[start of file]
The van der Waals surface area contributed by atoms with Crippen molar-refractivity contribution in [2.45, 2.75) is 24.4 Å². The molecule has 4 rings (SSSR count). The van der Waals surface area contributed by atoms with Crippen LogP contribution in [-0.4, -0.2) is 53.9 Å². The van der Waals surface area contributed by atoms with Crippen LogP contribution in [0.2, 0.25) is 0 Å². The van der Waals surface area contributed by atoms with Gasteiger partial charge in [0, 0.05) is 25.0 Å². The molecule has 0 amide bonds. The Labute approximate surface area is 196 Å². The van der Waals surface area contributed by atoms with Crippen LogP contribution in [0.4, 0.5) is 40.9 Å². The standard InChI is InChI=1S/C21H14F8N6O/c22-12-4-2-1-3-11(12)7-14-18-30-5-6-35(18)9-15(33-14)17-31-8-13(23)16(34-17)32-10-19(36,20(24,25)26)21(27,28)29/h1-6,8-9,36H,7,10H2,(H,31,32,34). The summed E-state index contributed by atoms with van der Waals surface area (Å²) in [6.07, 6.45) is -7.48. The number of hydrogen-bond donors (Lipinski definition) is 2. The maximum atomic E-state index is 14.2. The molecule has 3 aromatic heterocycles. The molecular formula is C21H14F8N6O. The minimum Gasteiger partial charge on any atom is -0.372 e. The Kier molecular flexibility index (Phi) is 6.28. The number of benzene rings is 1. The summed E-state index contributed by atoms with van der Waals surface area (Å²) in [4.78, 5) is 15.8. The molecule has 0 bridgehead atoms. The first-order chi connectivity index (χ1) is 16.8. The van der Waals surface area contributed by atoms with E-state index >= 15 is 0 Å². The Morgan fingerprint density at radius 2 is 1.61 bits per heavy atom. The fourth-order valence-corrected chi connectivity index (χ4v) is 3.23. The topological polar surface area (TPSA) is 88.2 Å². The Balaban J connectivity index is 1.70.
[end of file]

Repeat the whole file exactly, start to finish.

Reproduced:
The van der Waals surface area contributed by atoms with Crippen molar-refractivity contribution in [2.45, 2.75) is 24.4 Å². The molecule has 4 rings (SSSR count). The van der Waals surface area contributed by atoms with Crippen LogP contribution in [-0.4, -0.2) is 53.9 Å². The van der Waals surface area contributed by atoms with Crippen LogP contribution in [0.2, 0.25) is 0 Å². The van der Waals surface area contributed by atoms with Gasteiger partial charge in [0, 0.05) is 25.0 Å². The molecule has 0 amide bonds. The Labute approximate surface area is 196 Å². The van der Waals surface area contributed by atoms with Crippen LogP contribution in [0.4, 0.5) is 40.9 Å². The standard InChI is InChI=1S/C21H14F8N6O/c22-12-4-2-1-3-11(12)7-14-18-30-5-6-35(18)9-15(33-14)17-31-8-13(23)16(34-17)32-10-19(36,20(24,25)26)21(27,28)29/h1-6,8-9,36H,7,10H2,(H,31,32,34). The summed E-state index contributed by atoms with van der Waals surface area (Å²) in [6.07, 6.45) is -7.48. The number of hydrogen-bond donors (Lipinski definition) is 2. The maximum atomic E-state index is 14.2. The molecule has 3 aromatic heterocycles. The molecular formula is C21H14F8N6O. The minimum Gasteiger partial charge on any atom is -0.372 e. The Kier molecular flexibility index (Phi) is 6.28. The number of benzene rings is 1. The summed E-state index contributed by atoms with van der Waals surface area (Å²) in [4.78, 5) is 15.8. The molecule has 0 bridgehead atoms. The first-order chi connectivity index (χ1) is 16.8. The van der Waals surface area contributed by atoms with E-state index >= 15 is 0 Å². The Morgan fingerprint density at radius 2 is 1.61 bits per heavy atom. The fourth-order valence-corrected chi connectivity index (χ4v) is 3.23. The topological polar surface area (TPSA) is 88.2 Å². The Balaban J connectivity index is 1.70.